The Fair Labor Standards Act (FLSA)

This important and far-reaching law guarantees a worker's right to be paid fairly for the work performed. The FLSA establishes minimums for fair pay and hours. It is the single law most often violated by employers. The FLSA:
  • defines the 40 hour workweek
  • establishes the federal minimum wage
  • sets requirements for overtime
  • places restrictions on child labor.
The FLSA was passed in 1938 after the Depression, when many employers took advantage of the tight labor market to subject workers to horrible conditions and impossible hours. The FLSA has been amended many times and is full of exceptions and exemptions. Most of the revisions and interpretations have expanded the law's coverage, for example the FLSA now:
  • requires that male and female workers receive equal pay for equal work
  • applies to state and local hospitals and educational institutions
  • applies to most federal and state employees, political subdivisions and interstate agencies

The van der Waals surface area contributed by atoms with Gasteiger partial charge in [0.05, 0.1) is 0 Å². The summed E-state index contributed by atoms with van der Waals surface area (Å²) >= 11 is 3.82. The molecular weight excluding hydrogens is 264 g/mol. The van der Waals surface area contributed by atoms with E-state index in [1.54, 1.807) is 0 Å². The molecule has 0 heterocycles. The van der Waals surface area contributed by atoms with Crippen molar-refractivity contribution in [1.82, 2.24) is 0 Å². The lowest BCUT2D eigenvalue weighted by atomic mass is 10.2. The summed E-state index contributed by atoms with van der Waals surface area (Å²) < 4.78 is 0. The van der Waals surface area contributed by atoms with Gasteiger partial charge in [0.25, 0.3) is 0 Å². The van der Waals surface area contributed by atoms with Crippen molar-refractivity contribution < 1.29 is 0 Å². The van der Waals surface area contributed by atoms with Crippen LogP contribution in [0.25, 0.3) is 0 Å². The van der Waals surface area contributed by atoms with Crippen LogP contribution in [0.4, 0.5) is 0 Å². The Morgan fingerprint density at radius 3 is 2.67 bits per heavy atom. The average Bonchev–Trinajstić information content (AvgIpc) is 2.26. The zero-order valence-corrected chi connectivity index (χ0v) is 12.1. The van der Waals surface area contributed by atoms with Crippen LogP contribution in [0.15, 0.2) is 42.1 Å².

• sets out strict standards for determining, paying and accruing comp time time given off work instead of cash payments.

Who Is Covered

The FLSA applies only to employers whose annual sales total $500,000.00 or more, or who are engaged in interstate commerce. In effect, the law covers virtually all workplaces. This is because the courts have interpreted the term interstate commerce very broadly. For example, courts have ruled that companies that regularly use the U.S. mail to send or receive letters to and from other states are engaged in interstate commerce. Even the fact that employees use company telephones to place or accept interstate business calls has placed an employer under the FLSA.

Who Is Exempt

A few employers, including small farms those that use relatively little outside paid labor are explicitly exempt from the FLSA. In addition, some employees are exempt from the FLSA even though their employers are covered. The exemptions are often difficult to determine in that they must factor in the type of work performed, the salary paid, and the duties and obligations of the employee. Simply being paid a salary does not automatically exempt an employee from the FLSA.

Employers must also comply with all local, state and federal workplace laws that set higher standards. Due to the complex nature of the rules and regulations in this area, the assistance of an attorney is vital in determining both the obligations of an employer and the rights of an employee. Anyone with questions or concerns regarding the FLSA or other employment laws should seek the advice of a competent attorney.